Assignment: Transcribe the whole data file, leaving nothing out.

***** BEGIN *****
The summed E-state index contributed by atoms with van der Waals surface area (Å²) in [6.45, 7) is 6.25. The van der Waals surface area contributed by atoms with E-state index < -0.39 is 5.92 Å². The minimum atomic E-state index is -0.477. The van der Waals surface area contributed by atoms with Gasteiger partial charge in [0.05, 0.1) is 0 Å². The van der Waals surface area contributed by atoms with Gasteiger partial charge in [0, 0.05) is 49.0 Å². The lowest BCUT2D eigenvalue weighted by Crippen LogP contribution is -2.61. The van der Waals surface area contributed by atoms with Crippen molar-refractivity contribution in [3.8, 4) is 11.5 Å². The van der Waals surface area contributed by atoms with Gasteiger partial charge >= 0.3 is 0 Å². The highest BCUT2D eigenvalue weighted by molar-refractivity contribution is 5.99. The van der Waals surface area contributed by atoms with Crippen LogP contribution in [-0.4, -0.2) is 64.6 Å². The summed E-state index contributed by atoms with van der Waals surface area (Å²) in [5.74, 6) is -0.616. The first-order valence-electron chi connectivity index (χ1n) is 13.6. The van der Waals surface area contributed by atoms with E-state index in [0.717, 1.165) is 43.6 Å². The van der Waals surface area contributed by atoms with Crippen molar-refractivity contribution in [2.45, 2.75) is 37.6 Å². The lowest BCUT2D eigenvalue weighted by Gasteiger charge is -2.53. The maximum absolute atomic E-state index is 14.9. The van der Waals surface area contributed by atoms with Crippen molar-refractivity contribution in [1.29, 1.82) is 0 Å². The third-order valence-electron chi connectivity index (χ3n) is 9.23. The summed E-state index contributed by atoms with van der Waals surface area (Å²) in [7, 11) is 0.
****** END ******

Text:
The summed E-state index contributed by atoms with van der Waals surface area (Å²) in [6.45, 7) is 6.25. The van der Waals surface area contributed by atoms with E-state index < -0.39 is 5.92 Å². The minimum atomic E-state index is -0.477. The van der Waals surface area contributed by atoms with Gasteiger partial charge in [0.05, 0.1) is 0 Å². The van der Waals surface area contributed by atoms with Gasteiger partial charge in [0, 0.05) is 49.0 Å². The lowest BCUT2D eigenvalue weighted by Crippen LogP contribution is -2.61. The van der Waals surface area contributed by atoms with Crippen molar-refractivity contribution in [3.8, 4) is 11.5 Å². The van der Waals surface area contributed by atoms with Gasteiger partial charge >= 0.3 is 0 Å². The highest BCUT2D eigenvalue weighted by molar-refractivity contribution is 5.99. The van der Waals surface area contributed by atoms with Crippen LogP contribution in [-0.4, -0.2) is 64.6 Å². The summed E-state index contributed by atoms with van der Waals surface area (Å²) in [5.74, 6) is -0.616. The first-order valence-electron chi connectivity index (χ1n) is 13.6. The van der Waals surface area contributed by atoms with E-state index in [0.717, 1.165) is 43.6 Å². The van der Waals surface area contributed by atoms with Crippen molar-refractivity contribution in [2.45, 2.75) is 37.6 Å². The lowest BCUT2D eigenvalue weighted by Gasteiger charge is -2.53. The maximum absolute atomic E-state index is 14.9. The van der Waals surface area contributed by atoms with Crippen molar-refractivity contribution in [1.29, 1.82) is 0 Å². The third-order valence-electron chi connectivity index (χ3n) is 9.23. The summed E-state index contributed by atoms with van der Waals surface area (Å²) in [7, 11) is 0.